How often should you sample manure and have it tested? What about the history of manure application to a field?

Collecting manure samples for nutrient analysis should not be a one-time event, says Rieck-Hinz. Manure samples should be taken and tested at least yearly, and near the same time every year, to account for any seasonal changes, and preferably they should be taken near or during the time of land application of the manure. "Once manure samples have been collected and tested for at least three years, and if you have no significant changes due to feed inputs, management or storage, the sampling frequency can be reduced. However, if your feed inputs, management, storage or land application frequency changes very often, then the manure sampling should continue on a yearly basis," she says.

Suggested sampling strategies can be found in another ISU publication

Sampling strategies are explained in PM 1558, How to Sample Manure for Nutrient Analysis. One recommendation is to collect samples as the manure is being land applied. Sampling during land application will prevent you from having a nutrient analysis available to determine application rates, but this method ensures you have a well-mixed sample of manure and you will know what nutrients were applied (along with the known application rate).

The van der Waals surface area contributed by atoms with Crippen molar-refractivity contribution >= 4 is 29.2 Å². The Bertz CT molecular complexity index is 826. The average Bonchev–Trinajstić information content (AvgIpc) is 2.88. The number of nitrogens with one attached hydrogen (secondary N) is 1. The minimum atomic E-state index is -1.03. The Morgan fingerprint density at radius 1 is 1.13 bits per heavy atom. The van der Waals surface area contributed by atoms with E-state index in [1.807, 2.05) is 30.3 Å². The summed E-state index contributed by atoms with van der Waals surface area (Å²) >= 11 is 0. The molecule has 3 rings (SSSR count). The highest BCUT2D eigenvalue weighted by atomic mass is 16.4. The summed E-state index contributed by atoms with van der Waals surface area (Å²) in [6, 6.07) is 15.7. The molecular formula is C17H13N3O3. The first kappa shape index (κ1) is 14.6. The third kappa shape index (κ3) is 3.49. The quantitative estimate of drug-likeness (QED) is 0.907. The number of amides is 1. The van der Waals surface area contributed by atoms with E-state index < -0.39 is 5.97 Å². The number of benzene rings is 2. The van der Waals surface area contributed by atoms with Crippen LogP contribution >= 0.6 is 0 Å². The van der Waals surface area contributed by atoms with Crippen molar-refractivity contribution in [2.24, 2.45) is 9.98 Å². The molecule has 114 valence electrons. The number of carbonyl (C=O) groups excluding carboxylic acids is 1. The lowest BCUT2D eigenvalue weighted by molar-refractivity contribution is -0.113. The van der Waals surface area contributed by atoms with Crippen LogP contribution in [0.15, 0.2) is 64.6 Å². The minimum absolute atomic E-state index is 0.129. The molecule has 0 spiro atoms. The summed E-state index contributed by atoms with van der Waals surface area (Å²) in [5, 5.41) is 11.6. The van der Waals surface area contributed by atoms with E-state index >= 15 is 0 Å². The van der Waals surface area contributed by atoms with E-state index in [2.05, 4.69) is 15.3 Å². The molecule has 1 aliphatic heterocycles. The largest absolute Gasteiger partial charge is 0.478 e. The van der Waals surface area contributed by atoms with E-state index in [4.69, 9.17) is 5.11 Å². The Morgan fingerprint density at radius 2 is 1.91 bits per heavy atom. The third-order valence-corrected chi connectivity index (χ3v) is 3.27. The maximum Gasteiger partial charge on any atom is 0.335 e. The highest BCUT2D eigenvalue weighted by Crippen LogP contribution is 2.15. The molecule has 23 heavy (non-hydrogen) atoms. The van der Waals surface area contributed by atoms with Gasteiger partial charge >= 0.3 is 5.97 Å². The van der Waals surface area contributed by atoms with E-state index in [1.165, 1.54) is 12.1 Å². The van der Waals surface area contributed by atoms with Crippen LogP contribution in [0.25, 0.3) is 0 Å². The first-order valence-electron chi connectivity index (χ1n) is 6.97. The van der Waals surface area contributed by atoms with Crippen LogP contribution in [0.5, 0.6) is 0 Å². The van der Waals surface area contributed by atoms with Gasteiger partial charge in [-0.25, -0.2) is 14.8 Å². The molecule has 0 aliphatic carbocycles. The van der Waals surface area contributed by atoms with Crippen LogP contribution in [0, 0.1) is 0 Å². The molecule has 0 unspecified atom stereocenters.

By sampling yearly, you will build a history of analyses allowing you to determine your application rates, says Rieck-Hinz. You can further refine your nutrient applications by using the results of samples collected at application and adjusting your nutrient rates with fertilizers, if needed.

What information should you submit along with a manure sample for analysis?

When collecting and submitting a sample it is important that you provide as much information about the sample as possible. In addition to your name, address, phone number and email if available, you also need to provide a sample identification name or number so you can remember where and when the sample was taken.

It is also recommended you record the species of animal, how manure is stored, if there is bedding, type of bedding and how the manure is land-applied.

What nutrient analysis should you request when you send the sample to a lab?  As a minimum, all manure samples should be tested and analyzed for total nitrogen (N), total phosphorus (P), total potassium (K)  and moisture content—or dry matter. You may choose to have your manure sample analyzed for ammonium-N as well. Other tests may include micronutrients and total salts.

What about secondary nutrients and micronutrients? Manure contains all of the secondary and micronutrients necessary for growing crops, she says.  "Having manure analyzed for secondary and micronutrients is not necessary unless you think you are experiencing a specific deficiency," notes Rieck-Hinz. "This analysis will help you determine how much of that nutrient you are applying."

TAGS: Extension
Hide comments


  • Allowed HTML tags: <em> <strong> <blockquote> <br> <p>

Plain text

  • No HTML tags allowed.
  • Web page addresses and e-mail addresses turn into links automatically.
  • Lines and paragraphs break automatically.